Wednesday, May 7, 2008

The fierce urgency of No

“It’s over.” Just that fast — only hours after Clinton campaign adviser and champion of optimism Terry McAuliffe promised great things for the day’s results, hours after the forecasts of close races in one and possibly two states — no fewer than three of the cable pundits sounded nothing less than the death knell of the Hillary Clinton presidential campaign, a demise at the hands of Barack Obama’s tough, nimble, streetwise insurgent bid for the presidency of the United States.



Just that fast, the longest, most demographically diverse, most widely participated primary campaign in Democratic political history may be on the brink of finality. Seriously. This time for real. In a lightning year, Barack Obama switched everything up, reversed the axis of Clinton’s political world-view. She was once the inevitable Democratic presidential nominee; now, a year later, that long-ago perception is about to be real — for someone else.

Even pundit emeritus Pat Buchanan, MSNBC analyst and reflexive right-wing apologist, said it plainly: For Team Clinton, “this is the night the music died.”

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Obama, long considered the likely (but not certain) winner in North Carolina, pulled off what amounted to a blowout, beating Clinton early by fourteen percentage points. And in Indiana, a state most recently considered safe for Clinton by a wide margin, Obama lost the Tuesday primary to Clinton by less than two percentage points — a difference at this writing of about 22,000 votes — gaining a solid moral victory over Clinton in a battleground state Clinton had staked much of her campaign’s future on.

Obama’s strong performances were generally due to a stronger showing with white women and ethnics, and a still-strong turnout from college students, college grads, young professionals and, ever his bedrock, the African American voters whose 9:1 support ratio for Obama over Clinton (in North Carolina) sent a signal to Team Hillary: No okey-doke this time.

And three other factors sweetened the lopsided win in North Carolina. First, Obama did it without the backing of favorite son John Edwards, the former presidential hopeful whose endorsement was sought by both Clinton and Obama.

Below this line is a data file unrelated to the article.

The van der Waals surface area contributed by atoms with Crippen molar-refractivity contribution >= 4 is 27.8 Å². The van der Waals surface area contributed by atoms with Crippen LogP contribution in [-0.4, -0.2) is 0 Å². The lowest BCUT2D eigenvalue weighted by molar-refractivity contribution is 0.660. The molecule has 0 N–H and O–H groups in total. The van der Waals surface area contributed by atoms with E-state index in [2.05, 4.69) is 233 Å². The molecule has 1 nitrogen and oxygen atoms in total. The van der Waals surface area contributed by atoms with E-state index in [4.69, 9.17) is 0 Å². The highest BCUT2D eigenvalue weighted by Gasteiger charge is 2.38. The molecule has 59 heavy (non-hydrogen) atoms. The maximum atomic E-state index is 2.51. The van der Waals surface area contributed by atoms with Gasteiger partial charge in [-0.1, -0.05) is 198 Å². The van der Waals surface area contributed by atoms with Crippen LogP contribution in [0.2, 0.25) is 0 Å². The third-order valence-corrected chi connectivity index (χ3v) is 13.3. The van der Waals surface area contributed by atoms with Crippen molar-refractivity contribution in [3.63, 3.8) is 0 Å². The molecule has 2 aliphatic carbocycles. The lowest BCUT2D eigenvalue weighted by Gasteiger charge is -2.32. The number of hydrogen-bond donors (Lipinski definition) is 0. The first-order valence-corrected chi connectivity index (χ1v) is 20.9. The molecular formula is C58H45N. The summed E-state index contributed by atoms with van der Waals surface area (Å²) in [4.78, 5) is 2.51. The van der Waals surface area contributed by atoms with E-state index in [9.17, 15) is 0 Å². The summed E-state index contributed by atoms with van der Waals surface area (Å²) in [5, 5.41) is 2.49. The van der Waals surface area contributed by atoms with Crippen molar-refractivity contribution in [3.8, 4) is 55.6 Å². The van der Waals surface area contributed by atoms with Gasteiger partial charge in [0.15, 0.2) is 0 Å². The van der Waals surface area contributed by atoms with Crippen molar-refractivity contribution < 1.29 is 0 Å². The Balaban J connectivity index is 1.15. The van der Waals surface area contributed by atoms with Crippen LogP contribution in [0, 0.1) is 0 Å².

Then, too, Obama didn’t just beat Hillary Clinton, he also beat Bill Clinton, the former president and the best retail politician of his generation, the man who barnstormed no fewer than nine towns on Hillary’s behalf the day before, tapping into the state’s rural strongholds.

And most importantly, Obama had prevailed in a major swing state despite a furious onslaught of Clinton attacks on peripheral issues such as patriotism, the flag, elitism and the comments of former pastor Rev. Jeremiah Wright.

“For Mr. Obama, the outcome came after a brutal period in which he was on the defensive over the inflammatory comments of his former pastor,” The New York Times’ Adam Nagourney reported. “That he was able to hold his own under those circumstances should allow him to make a case that he has proved his resilience in the face of questions about race, patriotism and political mettle — the very kinds of issues that the Clinton campaign has suggested would leave him vulnerable in the general election.”

In a post-victory rally in Raleigh, Obama hit the high ground running with a speech that restated his principles, offered at least the contours of specific proposals, and sent a pre-emptive message to the McCain opposition-in-waiting, one intended to inoculate the race to November from character assassinations and cheap shots on character. In a speech that sounded as much like an acceptance speech for the nomination as a post-victory address, Obama set the tone for the campaign going forward. On Wednesday, McCain’s whiteboards come out.

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“Sometimes in campaigns, the candidate is the last to recognize the best timing,” said NBC News’ Tim Russert. And what Hillary Clinton recognizes now is up for debate. Clinton canceled all but one of her Wednesday campaign appearances. In her post-win rally in Indiana, Clinton repeated her pitch for more donations online. NBC reported that Hillary Clinton may have personally lent her campaign more than the $5 million she recently acknowledged.